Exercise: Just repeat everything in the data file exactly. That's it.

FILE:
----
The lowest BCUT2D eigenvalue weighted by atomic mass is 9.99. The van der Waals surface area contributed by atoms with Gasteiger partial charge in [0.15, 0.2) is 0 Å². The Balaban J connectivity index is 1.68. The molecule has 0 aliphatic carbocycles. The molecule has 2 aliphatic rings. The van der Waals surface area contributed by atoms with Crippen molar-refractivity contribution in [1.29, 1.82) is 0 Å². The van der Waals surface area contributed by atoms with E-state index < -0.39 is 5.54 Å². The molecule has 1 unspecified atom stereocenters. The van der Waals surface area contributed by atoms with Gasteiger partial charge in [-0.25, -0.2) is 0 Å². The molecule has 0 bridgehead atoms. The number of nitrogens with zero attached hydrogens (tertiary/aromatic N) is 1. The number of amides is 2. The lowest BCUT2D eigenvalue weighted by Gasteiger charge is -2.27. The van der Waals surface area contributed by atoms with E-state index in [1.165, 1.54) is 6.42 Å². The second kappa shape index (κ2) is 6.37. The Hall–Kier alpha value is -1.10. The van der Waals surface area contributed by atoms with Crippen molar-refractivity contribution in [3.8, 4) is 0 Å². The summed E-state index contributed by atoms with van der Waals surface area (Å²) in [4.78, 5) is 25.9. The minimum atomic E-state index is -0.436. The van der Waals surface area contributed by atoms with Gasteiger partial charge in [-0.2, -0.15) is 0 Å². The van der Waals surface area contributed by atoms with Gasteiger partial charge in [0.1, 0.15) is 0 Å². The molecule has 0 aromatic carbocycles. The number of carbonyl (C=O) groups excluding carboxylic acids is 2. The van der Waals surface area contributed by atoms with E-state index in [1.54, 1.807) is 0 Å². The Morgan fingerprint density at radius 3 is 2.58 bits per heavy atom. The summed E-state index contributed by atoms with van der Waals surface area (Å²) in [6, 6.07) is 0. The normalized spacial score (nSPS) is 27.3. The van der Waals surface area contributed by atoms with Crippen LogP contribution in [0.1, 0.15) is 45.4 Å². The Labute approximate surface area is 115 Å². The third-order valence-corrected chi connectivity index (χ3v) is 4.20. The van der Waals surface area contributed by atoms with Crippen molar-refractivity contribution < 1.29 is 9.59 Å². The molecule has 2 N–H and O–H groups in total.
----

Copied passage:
The lowest BCUT2D eigenvalue weighted by atomic mass is 9.99. The van der Waals surface area contributed by atoms with Gasteiger partial charge in [0.15, 0.2) is 0 Å². The Balaban J connectivity index is 1.68. The molecule has 0 aliphatic carbocycles. The molecule has 2 aliphatic rings. The van der Waals surface area contributed by atoms with Crippen molar-refractivity contribution in [1.29, 1.82) is 0 Å². The van der Waals surface area contributed by atoms with E-state index < -0.39 is 5.54 Å². The molecule has 1 unspecified atom stereocenters. The van der Waals surface area contributed by atoms with Gasteiger partial charge in [-0.25, -0.2) is 0 Å². The molecule has 0 bridgehead atoms. The number of nitrogens with zero attached hydrogens (tertiary/aromatic N) is 1. The number of amides is 2. The lowest BCUT2D eigenvalue weighted by Gasteiger charge is -2.27. The van der Waals surface area contributed by atoms with E-state index in [1.165, 1.54) is 6.42 Å². The second kappa shape index (κ2) is 6.37. The Hall–Kier alpha value is -1.10. The van der Waals surface area contributed by atoms with Crippen molar-refractivity contribution in [3.8, 4) is 0 Å². The summed E-state index contributed by atoms with van der Waals surface area (Å²) in [4.78, 5) is 25.9. The minimum atomic E-state index is -0.436. The van der Waals surface area contributed by atoms with Gasteiger partial charge in [-0.2, -0.15) is 0 Å². The van der Waals surface area contributed by atoms with Gasteiger partial charge in [0.1, 0.15) is 0 Å². The molecule has 0 aromatic carbocycles. The number of carbonyl (C=O) groups excluding carboxylic acids is 2. The van der Waals surface area contributed by atoms with E-state index in [1.54, 1.807) is 0 Å². The Morgan fingerprint density at radius 3 is 2.58 bits per heavy atom. The summed E-state index contributed by atoms with van der Waals surface area (Å²) in [6, 6.07) is 0. The normalized spacial score (nSPS) is 27.3. The van der Waals surface area contributed by atoms with Crippen LogP contribution in [0.1, 0.15) is 45.4 Å². The Labute approximate surface area is 115 Å². The third-order valence-corrected chi connectivity index (χ3v) is 4.20. The van der Waals surface area contributed by atoms with Crippen molar-refractivity contribution < 1.29 is 9.59 Å². The molecule has 2 N–H and O–H groups in total.